Generation of high A.C. voltages
Most of the present day transmission and distribution networks are operating on a.c. voltages and hence most of the testing equipments relate to high a.c. voltages. Even though most of the equipments on the system are 3-phase systems, a single phase transformer operating at power frequency is the most common from of HVAC testing equipment. Test transformers normally used for the purpose have low power rating but high voltage ratings. These transformers are mainly used for short time tests on high voltage equipments. The currents required for these tests on various equipments are given below:
• Insulators, C.B., bushings, Instrument
• Transformers = 0.1– 0.5 A
• Power transformers, h.v. capacitors. = 0.5–1 A
• Cables = 1 A and above
The design of a test transformer is similar to a potential transformer used for the measurement of Voltage and power in transmission lines. The flux density chosen is low so that it does not draw large magnetizing current which would otherwise saturate the core and produce higher harmonics.
For voltages higher than 400 KV, it is desired to cascade two or more transformers depending upon the voltage requirements. With this, the weight of the whole unit is subdivided into single units and, therefore, transport and erection becomes easier. Also, with this, the transformer cost for a given voltage may be reduced, since cascaded units need not individually possess the expensive and heavy insulation required in single stage transformers for high voltages exceeding 345 kV. It is found that the cost of insulation for such voltages for a single unit becomes proportional to square of operating voltage. Fig. 3.9 shows a basic scheme for cascading three transformers. The primary of the first stage transformer is connected to a low voltage supply. A voltage is available across the secondary of this transformer. The tertiary winding (excitation winding) of first stage has the same number of turns as the primary winding, and feeds the primary of the second stage transformer. The potential of the tertiary is fixed to the potential V of the secondary winding as shown in Fig. 3.9.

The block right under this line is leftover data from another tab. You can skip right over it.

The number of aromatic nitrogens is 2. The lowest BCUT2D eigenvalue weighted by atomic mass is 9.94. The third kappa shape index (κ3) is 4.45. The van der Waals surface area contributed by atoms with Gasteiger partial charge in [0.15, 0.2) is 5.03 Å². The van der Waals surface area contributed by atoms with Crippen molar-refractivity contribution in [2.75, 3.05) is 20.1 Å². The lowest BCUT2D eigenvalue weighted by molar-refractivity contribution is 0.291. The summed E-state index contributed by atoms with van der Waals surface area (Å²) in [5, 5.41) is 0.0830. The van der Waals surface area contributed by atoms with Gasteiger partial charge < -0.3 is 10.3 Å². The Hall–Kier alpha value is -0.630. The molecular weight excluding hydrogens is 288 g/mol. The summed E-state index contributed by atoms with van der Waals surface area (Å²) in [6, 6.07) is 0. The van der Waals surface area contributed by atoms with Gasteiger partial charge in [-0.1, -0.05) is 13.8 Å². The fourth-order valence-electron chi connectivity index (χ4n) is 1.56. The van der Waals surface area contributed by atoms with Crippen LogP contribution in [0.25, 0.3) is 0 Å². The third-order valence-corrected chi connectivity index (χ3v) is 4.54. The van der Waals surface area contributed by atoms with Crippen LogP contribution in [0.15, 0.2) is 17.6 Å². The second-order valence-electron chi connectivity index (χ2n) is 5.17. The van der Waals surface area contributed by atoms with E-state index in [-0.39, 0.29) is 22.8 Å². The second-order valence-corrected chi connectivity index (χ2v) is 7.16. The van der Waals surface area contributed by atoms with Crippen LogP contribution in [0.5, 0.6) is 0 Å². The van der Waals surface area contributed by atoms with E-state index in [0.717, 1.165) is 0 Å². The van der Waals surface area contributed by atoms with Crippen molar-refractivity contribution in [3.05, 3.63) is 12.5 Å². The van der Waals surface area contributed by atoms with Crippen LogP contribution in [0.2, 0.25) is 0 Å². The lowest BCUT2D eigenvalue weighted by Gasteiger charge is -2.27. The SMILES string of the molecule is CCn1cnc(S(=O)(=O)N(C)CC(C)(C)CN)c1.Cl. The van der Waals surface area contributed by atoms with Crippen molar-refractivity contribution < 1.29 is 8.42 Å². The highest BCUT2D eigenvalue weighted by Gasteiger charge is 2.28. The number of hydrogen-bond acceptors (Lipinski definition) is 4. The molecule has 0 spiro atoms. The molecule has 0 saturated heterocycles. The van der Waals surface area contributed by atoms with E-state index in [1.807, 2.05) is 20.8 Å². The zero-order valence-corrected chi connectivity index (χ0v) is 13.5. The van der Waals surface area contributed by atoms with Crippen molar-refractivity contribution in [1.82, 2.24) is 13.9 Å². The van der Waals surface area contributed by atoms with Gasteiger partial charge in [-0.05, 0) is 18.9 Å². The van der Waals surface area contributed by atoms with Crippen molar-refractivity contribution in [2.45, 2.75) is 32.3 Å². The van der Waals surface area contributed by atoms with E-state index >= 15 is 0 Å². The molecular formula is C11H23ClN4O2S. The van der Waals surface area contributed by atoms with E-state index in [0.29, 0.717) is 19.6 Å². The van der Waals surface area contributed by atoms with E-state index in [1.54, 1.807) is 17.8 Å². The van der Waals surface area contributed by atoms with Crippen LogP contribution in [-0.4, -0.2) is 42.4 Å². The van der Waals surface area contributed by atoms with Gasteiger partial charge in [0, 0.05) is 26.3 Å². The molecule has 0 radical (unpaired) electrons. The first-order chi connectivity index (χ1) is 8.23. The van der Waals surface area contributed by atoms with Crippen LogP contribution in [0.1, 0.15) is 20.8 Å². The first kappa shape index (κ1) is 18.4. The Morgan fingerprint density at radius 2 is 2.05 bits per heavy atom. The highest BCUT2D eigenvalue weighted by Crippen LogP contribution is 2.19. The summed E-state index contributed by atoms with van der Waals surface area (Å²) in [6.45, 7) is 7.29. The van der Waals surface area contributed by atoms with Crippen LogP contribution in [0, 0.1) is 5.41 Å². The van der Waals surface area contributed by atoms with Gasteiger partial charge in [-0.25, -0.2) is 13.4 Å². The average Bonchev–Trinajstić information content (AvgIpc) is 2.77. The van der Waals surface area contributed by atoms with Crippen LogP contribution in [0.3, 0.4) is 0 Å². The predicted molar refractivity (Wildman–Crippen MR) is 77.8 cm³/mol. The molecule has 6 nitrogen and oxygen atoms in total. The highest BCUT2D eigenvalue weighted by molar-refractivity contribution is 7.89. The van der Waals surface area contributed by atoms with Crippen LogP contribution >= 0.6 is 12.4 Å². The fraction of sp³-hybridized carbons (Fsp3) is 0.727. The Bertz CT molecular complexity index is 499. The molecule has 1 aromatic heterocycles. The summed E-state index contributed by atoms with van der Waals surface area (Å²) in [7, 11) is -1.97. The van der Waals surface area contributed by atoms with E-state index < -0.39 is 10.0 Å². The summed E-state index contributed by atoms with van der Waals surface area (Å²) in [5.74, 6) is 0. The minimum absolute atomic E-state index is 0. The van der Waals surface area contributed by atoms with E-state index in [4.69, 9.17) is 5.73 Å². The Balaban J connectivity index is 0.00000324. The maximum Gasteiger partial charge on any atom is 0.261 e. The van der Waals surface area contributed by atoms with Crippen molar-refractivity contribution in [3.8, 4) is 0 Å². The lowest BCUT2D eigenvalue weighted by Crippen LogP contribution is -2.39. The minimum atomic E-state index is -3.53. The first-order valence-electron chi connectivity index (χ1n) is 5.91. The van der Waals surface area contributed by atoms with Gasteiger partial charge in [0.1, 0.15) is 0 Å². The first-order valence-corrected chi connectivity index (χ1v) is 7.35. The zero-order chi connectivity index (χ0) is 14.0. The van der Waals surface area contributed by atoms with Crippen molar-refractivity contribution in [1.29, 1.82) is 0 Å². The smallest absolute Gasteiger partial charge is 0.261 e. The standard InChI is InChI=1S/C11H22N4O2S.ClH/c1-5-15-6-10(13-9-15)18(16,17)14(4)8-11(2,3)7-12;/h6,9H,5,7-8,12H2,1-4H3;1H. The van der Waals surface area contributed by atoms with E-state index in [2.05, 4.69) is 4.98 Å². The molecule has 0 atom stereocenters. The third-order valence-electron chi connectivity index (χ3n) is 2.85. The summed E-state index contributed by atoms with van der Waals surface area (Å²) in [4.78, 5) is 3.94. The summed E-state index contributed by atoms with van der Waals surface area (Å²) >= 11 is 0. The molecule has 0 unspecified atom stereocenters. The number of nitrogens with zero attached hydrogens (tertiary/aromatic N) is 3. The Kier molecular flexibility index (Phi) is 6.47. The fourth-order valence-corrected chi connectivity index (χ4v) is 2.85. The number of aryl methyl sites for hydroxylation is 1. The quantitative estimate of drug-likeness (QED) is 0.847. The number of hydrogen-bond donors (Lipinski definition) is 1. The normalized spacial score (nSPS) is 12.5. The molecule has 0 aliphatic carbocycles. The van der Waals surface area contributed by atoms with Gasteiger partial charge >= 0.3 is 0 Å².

The secondary winding of the second stage transformer is connected in series with the secondary winding of the first stage transformer, so that a voltage of 2V is available between the ground and the terminal of secondary of the second stage transformer. Similarly, the stage-III transformer is connected in series with the second stage transformer. With this the output voltage between ground and the third stage transformer, secondary is 3V. it is to be noted that the individual stages except the upper most must have three-winding transformers. The upper most, however, will be a two winding transformer. Fig. 3.9 shows metal tank construction of transformers and the secondary winding is not divided. Here the low voltage terminal of the secondary winding is connected to the tank. The tank of stage-I transformer is earthed. The tanks of stage-II and stage-III transformers have potentials of V and 2V, respectively above earth and, therefore, these must be insulated from the earth with suitable solid insulation.
Through h.t. bushings, the leads from the tertiary winding and the h.v. winding are brought out to be connected to the next stage transformer. However, if the high voltage windings are of mid-point potential type, the tanks are held at 0.5 V, 1.5 V and 2.5 V, respectively. This connection results in a cheaper construction and the high voltage insulation now needs to be designed for V/2 from its tank potential. The main disadvantage of cascading the transformers is that the lower stages of the primaries of the transformers are loaded more as compared with the upper stages. The loading of various windings is indicated by P in Fig. 3.8. For the three-stage transformer, the total output VA will be 3VI = 3P and, therefore, each of the secondary winding of the transformer would carry a current of I = P/V.
The primary winding of stage-III transformer is loaded with P and so also the tertiary winding of second stage transformer. Therefore, the primary of the second stage transformer would be loaded with 2P. Extending the same logic; it is found that the first stage primary would be loaded with P. Therefore, while designing the primaries and tertiary’s of these transformers, this factor must be taken into consideration. The total short circuit impedance of a cascaded transformer from data for individual stages can be obtained. The equivalent circuit of an individual stage is shown in Fig. 3.9.Here Zp, Zs, and Zt, are the impedances associated with each winding. The impedances are shown in series with an ideal 3-winding transformer with corresponding number of turns Np, Ns and Nt. The impedances are obtained either from calculated or experimentally-derived results of the three short circuit tests between any two windings taken at a time.
Figure: 3.9 Equivalent circuit of one stage
Let Zps = leakage impedance measured on primary side with secondary short circuited and tertiary open.
Zpt = leakage impedance measured on primary side with tertiary short circuited and secondary open.
Zst = leakage impedance on secondary side with tertiary short circuited and primary open.
If these measured impedances are referred to primary side then
Assuming negligible magnetizing current, the sum of the ampere turns of all the windings must be zero.
It has been observed that the impedance of a two-stage transformer is about 3–4 times the impedance of one unit and three-stage impedance is 8–9 times the impedance of one unit transformer. Hence, in order to have a low impedance of a cascaded transformer, it is desirable that the impedance of individual units should be as small as possible.